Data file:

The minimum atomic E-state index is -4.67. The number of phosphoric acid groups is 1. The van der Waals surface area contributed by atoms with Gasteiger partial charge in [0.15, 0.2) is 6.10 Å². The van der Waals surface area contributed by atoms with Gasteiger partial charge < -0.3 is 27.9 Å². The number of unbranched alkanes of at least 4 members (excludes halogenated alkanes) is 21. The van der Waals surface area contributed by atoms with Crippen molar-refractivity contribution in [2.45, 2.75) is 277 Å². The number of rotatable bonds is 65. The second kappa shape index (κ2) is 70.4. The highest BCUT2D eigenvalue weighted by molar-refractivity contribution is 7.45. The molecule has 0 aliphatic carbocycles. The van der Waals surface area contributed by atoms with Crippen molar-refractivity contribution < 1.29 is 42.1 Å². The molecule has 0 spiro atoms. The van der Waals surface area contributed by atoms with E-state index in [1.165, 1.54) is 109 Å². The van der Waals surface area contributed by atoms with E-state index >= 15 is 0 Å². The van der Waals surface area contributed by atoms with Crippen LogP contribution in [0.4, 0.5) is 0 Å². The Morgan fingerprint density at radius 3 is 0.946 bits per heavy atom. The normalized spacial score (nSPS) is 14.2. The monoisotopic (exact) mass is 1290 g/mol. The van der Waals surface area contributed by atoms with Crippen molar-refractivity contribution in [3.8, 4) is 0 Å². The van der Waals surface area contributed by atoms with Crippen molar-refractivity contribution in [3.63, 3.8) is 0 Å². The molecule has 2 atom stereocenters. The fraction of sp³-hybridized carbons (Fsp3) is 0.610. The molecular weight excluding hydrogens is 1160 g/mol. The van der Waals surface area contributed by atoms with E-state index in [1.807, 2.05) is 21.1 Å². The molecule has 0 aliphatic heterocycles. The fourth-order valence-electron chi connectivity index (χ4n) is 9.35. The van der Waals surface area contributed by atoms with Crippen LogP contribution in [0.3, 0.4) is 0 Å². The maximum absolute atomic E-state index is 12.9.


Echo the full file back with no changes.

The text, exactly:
The minimum atomic E-state index is -4.67. The number of phosphoric acid groups is 1. The van der Waals surface area contributed by atoms with Gasteiger partial charge in [0.15, 0.2) is 6.10 Å². The van der Waals surface area contributed by atoms with Gasteiger partial charge < -0.3 is 27.9 Å². The number of unbranched alkanes of at least 4 members (excludes halogenated alkanes) is 21. The van der Waals surface area contributed by atoms with Crippen molar-refractivity contribution in [2.45, 2.75) is 277 Å². The number of rotatable bonds is 65. The second kappa shape index (κ2) is 70.4. The highest BCUT2D eigenvalue weighted by molar-refractivity contribution is 7.45. The molecule has 0 aliphatic carbocycles. The van der Waals surface area contributed by atoms with Crippen molar-refractivity contribution < 1.29 is 42.1 Å². The molecule has 0 spiro atoms. The van der Waals surface area contributed by atoms with E-state index in [1.165, 1.54) is 109 Å². The van der Waals surface area contributed by atoms with E-state index >= 15 is 0 Å². The van der Waals surface area contributed by atoms with Crippen LogP contribution in [0.4, 0.5) is 0 Å². The Morgan fingerprint density at radius 3 is 0.946 bits per heavy atom. The normalized spacial score (nSPS) is 14.2. The monoisotopic (exact) mass is 1290 g/mol. The van der Waals surface area contributed by atoms with Crippen molar-refractivity contribution in [3.8, 4) is 0 Å². The van der Waals surface area contributed by atoms with Crippen molar-refractivity contribution in [3.63, 3.8) is 0 Å². The molecule has 2 atom stereocenters. The fraction of sp³-hybridized carbons (Fsp3) is 0.610. The molecular weight excluding hydrogens is 1160 g/mol. The van der Waals surface area contributed by atoms with E-state index in [1.807, 2.05) is 21.1 Å². The molecule has 0 aliphatic heterocycles. The fourth-order valence-electron chi connectivity index (χ4n) is 9.35. The van der Waals surface area contributed by atoms with Crippen LogP contribution in [0.3, 0.4) is 0 Å². The maximum absolute atomic E-state index is 12.9.